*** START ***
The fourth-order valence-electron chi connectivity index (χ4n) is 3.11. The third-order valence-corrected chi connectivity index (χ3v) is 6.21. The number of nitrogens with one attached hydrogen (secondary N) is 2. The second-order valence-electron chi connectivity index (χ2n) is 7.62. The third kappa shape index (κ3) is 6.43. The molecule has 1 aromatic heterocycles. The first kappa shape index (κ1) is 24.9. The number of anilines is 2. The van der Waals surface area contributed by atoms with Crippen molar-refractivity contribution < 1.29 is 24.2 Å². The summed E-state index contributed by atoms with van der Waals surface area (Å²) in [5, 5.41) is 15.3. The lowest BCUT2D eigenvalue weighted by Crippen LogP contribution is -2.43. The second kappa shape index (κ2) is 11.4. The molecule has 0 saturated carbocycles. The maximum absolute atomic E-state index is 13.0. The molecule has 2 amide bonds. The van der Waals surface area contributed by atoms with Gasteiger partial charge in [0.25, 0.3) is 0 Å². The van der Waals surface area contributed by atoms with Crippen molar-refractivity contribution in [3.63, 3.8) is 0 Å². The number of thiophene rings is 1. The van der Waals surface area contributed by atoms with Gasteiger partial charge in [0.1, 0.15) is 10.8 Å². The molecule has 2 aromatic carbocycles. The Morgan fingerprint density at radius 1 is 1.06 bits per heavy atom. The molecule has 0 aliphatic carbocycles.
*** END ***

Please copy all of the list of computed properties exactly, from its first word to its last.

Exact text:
The fourth-order valence-electron chi connectivity index (χ4n) is 3.11. The third-order valence-corrected chi connectivity index (χ3v) is 6.21. The number of nitrogens with one attached hydrogen (secondary N) is 2. The second-order valence-electron chi connectivity index (χ2n) is 7.62. The third kappa shape index (κ3) is 6.43. The molecule has 1 aromatic heterocycles. The first kappa shape index (κ1) is 24.9. The number of anilines is 2. The van der Waals surface area contributed by atoms with Crippen molar-refractivity contribution < 1.29 is 24.2 Å². The summed E-state index contributed by atoms with van der Waals surface area (Å²) in [5, 5.41) is 15.3. The lowest BCUT2D eigenvalue weighted by Crippen LogP contribution is -2.43. The second kappa shape index (κ2) is 11.4. The molecule has 0 saturated carbocycles. The maximum absolute atomic E-state index is 13.0. The molecule has 2 amide bonds. The van der Waals surface area contributed by atoms with Gasteiger partial charge in [0.25, 0.3) is 0 Å². The van der Waals surface area contributed by atoms with Crippen molar-refractivity contribution in [3.63, 3.8) is 0 Å². The number of thiophene rings is 1. The van der Waals surface area contributed by atoms with Gasteiger partial charge in [0.1, 0.15) is 10.8 Å². The molecule has 2 aromatic carbocycles. The Morgan fingerprint density at radius 1 is 1.06 bits per heavy atom. The molecule has 0 aliphatic carbocycles.